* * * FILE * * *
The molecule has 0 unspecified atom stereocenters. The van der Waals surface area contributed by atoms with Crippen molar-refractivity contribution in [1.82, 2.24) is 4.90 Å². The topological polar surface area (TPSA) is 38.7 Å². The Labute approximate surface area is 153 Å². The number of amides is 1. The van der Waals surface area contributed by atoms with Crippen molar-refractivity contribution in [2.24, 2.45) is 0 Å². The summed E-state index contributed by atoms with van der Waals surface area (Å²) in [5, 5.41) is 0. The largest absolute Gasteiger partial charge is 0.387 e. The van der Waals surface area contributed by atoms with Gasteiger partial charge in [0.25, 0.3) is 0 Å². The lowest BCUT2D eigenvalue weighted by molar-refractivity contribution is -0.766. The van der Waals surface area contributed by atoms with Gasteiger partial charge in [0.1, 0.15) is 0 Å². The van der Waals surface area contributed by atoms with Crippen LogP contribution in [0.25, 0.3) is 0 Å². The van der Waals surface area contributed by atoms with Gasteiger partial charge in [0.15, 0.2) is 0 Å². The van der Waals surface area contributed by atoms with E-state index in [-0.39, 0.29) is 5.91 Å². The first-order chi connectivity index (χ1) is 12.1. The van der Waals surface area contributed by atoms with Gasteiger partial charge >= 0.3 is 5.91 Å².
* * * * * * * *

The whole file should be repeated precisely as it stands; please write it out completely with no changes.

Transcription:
The molecule has 0 unspecified atom stereocenters. The van der Waals surface area contributed by atoms with Crippen molar-refractivity contribution in [1.82, 2.24) is 4.90 Å². The topological polar surface area (TPSA) is 38.7 Å². The Labute approximate surface area is 153 Å². The number of amides is 1. The van der Waals surface area contributed by atoms with Crippen molar-refractivity contribution in [2.24, 2.45) is 0 Å². The summed E-state index contributed by atoms with van der Waals surface area (Å²) in [5, 5.41) is 0. The largest absolute Gasteiger partial charge is 0.387 e. The van der Waals surface area contributed by atoms with Gasteiger partial charge in [0.25, 0.3) is 0 Å². The lowest BCUT2D eigenvalue weighted by molar-refractivity contribution is -0.766. The van der Waals surface area contributed by atoms with Gasteiger partial charge in [0.1, 0.15) is 0 Å². The van der Waals surface area contributed by atoms with Crippen LogP contribution in [0.25, 0.3) is 0 Å². The van der Waals surface area contributed by atoms with Gasteiger partial charge in [0.15, 0.2) is 0 Å². The van der Waals surface area contributed by atoms with E-state index in [-0.39, 0.29) is 5.91 Å². The first-order chi connectivity index (χ1) is 12.1. The van der Waals surface area contributed by atoms with Gasteiger partial charge >= 0.3 is 5.91 Å².